Even if you aren’t familiar with his name, if you were a gamer and/or pinball player in the 80’s and early 90’s, you’ve seen Python Anghelo’s iconic artwork from his 15 years at Williams/Midway. Without question one of the legends of Chicago gaming history, Anghelo sadly lost a hard-fought battle with cancer on Wednesday. For this week’s top 5, we have decided to do something a little different and honor Anghelo’s legacy with a list of 5 games that best showcase his varied art and design talents. While the overall list is in no particular order, it’s kind of hard to deny that #1 deserves to be so.
One of Williams’ more unique and lighthearted arcade games released during its early 80’s golden age, Anghelo not only did the art for Bubbles but also co-designed it. The object of the game was to pilot a bubble around a kitchen sink, cleaning up the dirt and grime while avoiding hazards like razors blades and cockroaches. Not only was Anghelo’s cabinet art for Bubbles top-notch, but he also came up with an innovative all-plastic cabinet design that was put to use for only a small number of Bubbles machines. This early foray into hardware design no doubt got his gears turning for the pinball table work that became the focal point for most of his career.
4. Popeye Saves The Earth
You don’t have to be a fan of Popeye OR pinball to appreciate the detail and artistry Anghelo put into this terrific table. In addition to the colorful artwork showcasing classic Popeye characters both famous and obscure, the table-spanning Bluto portrait that appears to be rising to life with its three-dimensional plastic head is a brilliant touch and a wonderful callback to the classic Williams pinball machine Fun House. Given Anghelo’s obsession with circuses and carnivals, it’s hard to believe he didn’t design or at least work on Fun House; maybe this was his way of reconciling that.
While Sinistar‘s artwork and the design of Sinistar himself are as iconic as anything from early 80’s gaming, what is arguably the most memorable thing about the game are the terrifying audio clips of the monster taunting players with quips like “I hunger!” and “Beware, coward!” Well, as was common for game development of the time, everyone kind of did everything, and Anghelo was said to be the one who actually recorded those voices – from radio personality and friend John Doremus – and also worked on the distortion and digitization that gave Doremus’ voice its distinctive robotic gurgle.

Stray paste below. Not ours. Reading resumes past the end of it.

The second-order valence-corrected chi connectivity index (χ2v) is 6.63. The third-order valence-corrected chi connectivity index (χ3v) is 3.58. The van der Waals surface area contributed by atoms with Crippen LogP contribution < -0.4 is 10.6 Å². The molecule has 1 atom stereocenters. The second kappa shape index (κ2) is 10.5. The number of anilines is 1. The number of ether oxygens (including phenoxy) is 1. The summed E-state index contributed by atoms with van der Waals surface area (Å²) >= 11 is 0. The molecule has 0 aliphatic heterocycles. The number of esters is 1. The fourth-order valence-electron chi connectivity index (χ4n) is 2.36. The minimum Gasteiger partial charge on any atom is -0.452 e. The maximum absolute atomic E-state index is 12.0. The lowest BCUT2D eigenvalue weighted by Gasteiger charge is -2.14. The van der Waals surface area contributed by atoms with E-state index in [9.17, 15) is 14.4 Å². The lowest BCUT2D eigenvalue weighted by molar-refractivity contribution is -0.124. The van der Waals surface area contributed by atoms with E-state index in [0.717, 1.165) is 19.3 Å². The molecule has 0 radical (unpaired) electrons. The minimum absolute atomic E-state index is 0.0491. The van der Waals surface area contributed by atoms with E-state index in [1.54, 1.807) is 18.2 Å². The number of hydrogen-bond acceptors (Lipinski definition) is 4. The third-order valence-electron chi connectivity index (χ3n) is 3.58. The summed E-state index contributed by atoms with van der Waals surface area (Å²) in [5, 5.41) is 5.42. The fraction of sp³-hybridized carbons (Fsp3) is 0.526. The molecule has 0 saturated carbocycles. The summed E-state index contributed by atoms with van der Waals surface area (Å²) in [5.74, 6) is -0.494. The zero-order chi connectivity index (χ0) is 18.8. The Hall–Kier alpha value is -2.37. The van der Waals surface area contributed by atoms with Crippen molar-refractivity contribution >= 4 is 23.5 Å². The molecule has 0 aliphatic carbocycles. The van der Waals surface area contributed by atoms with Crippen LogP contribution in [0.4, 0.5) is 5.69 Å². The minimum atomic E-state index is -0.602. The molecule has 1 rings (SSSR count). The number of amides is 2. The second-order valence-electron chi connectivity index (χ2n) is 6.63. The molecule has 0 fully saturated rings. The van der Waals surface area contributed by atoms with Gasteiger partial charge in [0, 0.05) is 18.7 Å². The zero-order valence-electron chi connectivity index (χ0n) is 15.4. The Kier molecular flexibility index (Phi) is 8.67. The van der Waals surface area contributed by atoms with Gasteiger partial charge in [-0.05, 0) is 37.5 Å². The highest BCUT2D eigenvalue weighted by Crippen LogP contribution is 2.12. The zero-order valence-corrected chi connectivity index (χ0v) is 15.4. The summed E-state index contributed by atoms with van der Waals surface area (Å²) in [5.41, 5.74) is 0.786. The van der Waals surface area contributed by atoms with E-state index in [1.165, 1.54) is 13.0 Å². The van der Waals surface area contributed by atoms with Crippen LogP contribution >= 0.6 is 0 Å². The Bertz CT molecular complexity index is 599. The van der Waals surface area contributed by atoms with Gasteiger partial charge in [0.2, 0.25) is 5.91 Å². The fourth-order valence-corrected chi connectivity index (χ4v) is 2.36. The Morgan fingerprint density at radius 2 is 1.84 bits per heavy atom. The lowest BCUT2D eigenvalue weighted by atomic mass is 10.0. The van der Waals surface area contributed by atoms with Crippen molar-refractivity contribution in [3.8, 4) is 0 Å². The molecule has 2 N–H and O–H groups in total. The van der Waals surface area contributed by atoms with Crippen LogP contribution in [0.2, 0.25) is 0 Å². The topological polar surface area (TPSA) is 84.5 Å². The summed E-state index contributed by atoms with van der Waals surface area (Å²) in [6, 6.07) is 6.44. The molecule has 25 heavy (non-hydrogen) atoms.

Arguably the most famous pinball machine Anghelo designed and his most iconic work (other than #1), the artwork for Pin-Bot is like an amalgam of every 80’s album cover, sci-fi movie poster, and Heavy Metal comic. There is nothing extremely unique or innovative about the actual pinball play itself, but this was at a time before pinball became about trying to stay relevant against the ever-advancing technology – and popularity – of arcade and home video games with various gimmicks and novelties. Pin-Bot was just pure, solid, classic pinball action, with some badass art to accompany it. There’s even a Pin-Bot machine in the Tom Hanks comedy Big, further immortalizing this classic table and Anghelo’s trademark art.
We could easily just put Anghelo’s much-beloved and instantly recognizable Joust art here with little text to accompany it, and it would be the perfect way to end this list and pay homage to his career. In fact, that’s exactly what we’re going to do. Farewell to a true visionary whose art helped to define an entire era of video gaming, and did so right here in Chicago.